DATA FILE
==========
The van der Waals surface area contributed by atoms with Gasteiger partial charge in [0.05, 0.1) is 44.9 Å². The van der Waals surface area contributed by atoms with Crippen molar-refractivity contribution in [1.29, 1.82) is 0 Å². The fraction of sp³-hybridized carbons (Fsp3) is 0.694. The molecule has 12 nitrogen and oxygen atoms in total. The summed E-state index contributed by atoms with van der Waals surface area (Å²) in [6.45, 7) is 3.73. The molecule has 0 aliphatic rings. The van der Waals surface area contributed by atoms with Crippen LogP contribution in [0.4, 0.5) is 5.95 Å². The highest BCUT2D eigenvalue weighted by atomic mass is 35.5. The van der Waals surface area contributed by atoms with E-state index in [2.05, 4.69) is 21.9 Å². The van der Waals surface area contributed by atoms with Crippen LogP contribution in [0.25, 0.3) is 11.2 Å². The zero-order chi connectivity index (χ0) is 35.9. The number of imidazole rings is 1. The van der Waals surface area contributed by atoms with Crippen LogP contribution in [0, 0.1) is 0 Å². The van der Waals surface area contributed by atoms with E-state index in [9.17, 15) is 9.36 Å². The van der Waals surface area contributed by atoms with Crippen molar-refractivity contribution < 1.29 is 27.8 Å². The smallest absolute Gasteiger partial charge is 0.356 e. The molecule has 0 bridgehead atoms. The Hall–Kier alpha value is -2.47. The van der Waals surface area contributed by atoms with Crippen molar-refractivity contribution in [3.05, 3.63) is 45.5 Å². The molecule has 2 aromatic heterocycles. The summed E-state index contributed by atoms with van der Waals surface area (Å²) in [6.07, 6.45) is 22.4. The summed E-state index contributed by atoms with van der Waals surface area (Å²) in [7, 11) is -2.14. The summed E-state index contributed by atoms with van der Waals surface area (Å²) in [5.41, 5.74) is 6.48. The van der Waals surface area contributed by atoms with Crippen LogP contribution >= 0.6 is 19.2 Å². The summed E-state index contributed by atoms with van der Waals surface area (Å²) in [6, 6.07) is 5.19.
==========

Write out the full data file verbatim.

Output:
The van der Waals surface area contributed by atoms with Gasteiger partial charge in [0.05, 0.1) is 44.9 Å². The van der Waals surface area contributed by atoms with Crippen molar-refractivity contribution in [1.29, 1.82) is 0 Å². The fraction of sp³-hybridized carbons (Fsp3) is 0.694. The molecule has 12 nitrogen and oxygen atoms in total. The summed E-state index contributed by atoms with van der Waals surface area (Å²) in [6.45, 7) is 3.73. The molecule has 0 aliphatic rings. The van der Waals surface area contributed by atoms with Crippen LogP contribution in [0.4, 0.5) is 5.95 Å². The highest BCUT2D eigenvalue weighted by atomic mass is 35.5. The van der Waals surface area contributed by atoms with E-state index in [2.05, 4.69) is 21.9 Å². The van der Waals surface area contributed by atoms with Crippen LogP contribution in [0.25, 0.3) is 11.2 Å². The zero-order chi connectivity index (χ0) is 35.9. The number of imidazole rings is 1. The van der Waals surface area contributed by atoms with Crippen LogP contribution in [0, 0.1) is 0 Å². The van der Waals surface area contributed by atoms with E-state index in [9.17, 15) is 9.36 Å². The van der Waals surface area contributed by atoms with Crippen molar-refractivity contribution < 1.29 is 27.8 Å². The smallest absolute Gasteiger partial charge is 0.356 e. The molecule has 0 bridgehead atoms. The Hall–Kier alpha value is -2.47. The van der Waals surface area contributed by atoms with Crippen molar-refractivity contribution in [3.05, 3.63) is 45.5 Å². The molecule has 2 aromatic heterocycles. The summed E-state index contributed by atoms with van der Waals surface area (Å²) in [6.07, 6.45) is 22.4. The summed E-state index contributed by atoms with van der Waals surface area (Å²) in [7, 11) is -2.14. The summed E-state index contributed by atoms with van der Waals surface area (Å²) in [5.41, 5.74) is 6.48. The van der Waals surface area contributed by atoms with Crippen LogP contribution >= 0.6 is 19.2 Å². The summed E-state index contributed by atoms with van der Waals surface area (Å²) in [6, 6.07) is 5.19.